The Carpentries is preparing to retire this handbook at the end of 2023. Existing content that has not already been replicated elsewhere will be relocated. See the relevant issue on the source repository for more details.
The Carpentries Incubator is where The Carpentries community develops curricula together. It is intended to serve as a place to find and contribute to lessons that members of our community are developing with the approaches and infrastructure introduced in this handbook.
Proposals to begin development of a new lesson in the Incubator, and to transfer existing material (regardless of its current state/stage of development) into the Incubator, can be made by opening an issue on the Proposals GitHub repository. The requirements are minimal for a proposal to be accepted, predominantly designed to maintain consistency across the community’s lessons. The README of that repository contains more detailed guidance for those who wish to submit a proposal.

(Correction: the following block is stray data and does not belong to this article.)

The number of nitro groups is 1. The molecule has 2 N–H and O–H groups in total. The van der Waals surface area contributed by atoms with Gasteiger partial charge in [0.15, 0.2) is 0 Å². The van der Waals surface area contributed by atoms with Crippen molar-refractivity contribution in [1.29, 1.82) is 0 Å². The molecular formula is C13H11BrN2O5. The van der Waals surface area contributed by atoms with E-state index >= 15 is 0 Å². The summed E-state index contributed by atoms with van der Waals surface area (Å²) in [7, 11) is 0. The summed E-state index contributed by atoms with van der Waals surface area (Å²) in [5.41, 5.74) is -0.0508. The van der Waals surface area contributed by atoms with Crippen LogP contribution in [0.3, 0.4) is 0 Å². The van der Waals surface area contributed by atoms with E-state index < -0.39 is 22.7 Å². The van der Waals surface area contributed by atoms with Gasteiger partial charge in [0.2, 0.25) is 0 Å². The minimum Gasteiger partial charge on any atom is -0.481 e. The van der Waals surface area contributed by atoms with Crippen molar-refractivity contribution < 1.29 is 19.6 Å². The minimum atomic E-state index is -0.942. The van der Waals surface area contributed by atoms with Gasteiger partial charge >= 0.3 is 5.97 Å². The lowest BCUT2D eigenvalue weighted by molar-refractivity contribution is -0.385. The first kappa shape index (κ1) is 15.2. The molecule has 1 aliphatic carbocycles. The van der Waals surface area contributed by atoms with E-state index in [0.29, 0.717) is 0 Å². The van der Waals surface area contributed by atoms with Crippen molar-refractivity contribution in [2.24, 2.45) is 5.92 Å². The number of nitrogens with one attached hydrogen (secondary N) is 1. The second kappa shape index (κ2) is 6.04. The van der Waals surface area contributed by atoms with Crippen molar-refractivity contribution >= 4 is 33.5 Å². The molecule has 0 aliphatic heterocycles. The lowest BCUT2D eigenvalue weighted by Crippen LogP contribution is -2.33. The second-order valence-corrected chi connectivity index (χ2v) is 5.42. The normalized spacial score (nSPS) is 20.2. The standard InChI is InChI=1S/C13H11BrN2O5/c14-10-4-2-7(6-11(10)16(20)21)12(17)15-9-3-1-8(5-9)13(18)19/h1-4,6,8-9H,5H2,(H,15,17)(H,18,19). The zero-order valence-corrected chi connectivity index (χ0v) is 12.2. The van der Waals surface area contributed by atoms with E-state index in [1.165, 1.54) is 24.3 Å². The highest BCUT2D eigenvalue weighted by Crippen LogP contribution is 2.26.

GitHub allows the maintainers of a repository to add contextual information to Issues and Pull Requests in the form of labels. Visit the How to Label Issues page of The Carpentries handbook for a list of the labels used on official Carpentries lesson repositories and to read recommendations on how to use them for your own lesson.
Two labels, used by The Carpentries and in many repositories across GitHub, can be deployed to increase the visibility of your lesson and encourage community members to contribute to its development.
The “help wanted” label should be used to highlight issues with which you would welcome additional help. The Carpentries website includes a Help Wanted page, which can automatically list every issue labelled “help wanted” on repositories from The Carpentries, Software Carpentry, Data Carpentry, Library Carpentry, CarpentriesLab, and The Carpentries Incubator. Find out how to include issues from your lesson repository on the Help Wanted page by reading the Information for Maintainers on the page itself.
The “good first issue” label should be used to identify issues that would make a good entry point for newcomers looking for a way to contribute to your lesson. The work needed to close an issue with this label would typically not require an extensive knowledge of the structure or intricacies of your lesson repository, or an expert understanding of the content. The “good first issue” label is used so extensively that GitHub provides a page at
[repository URL]/contribute for every repository, listing issues with this label.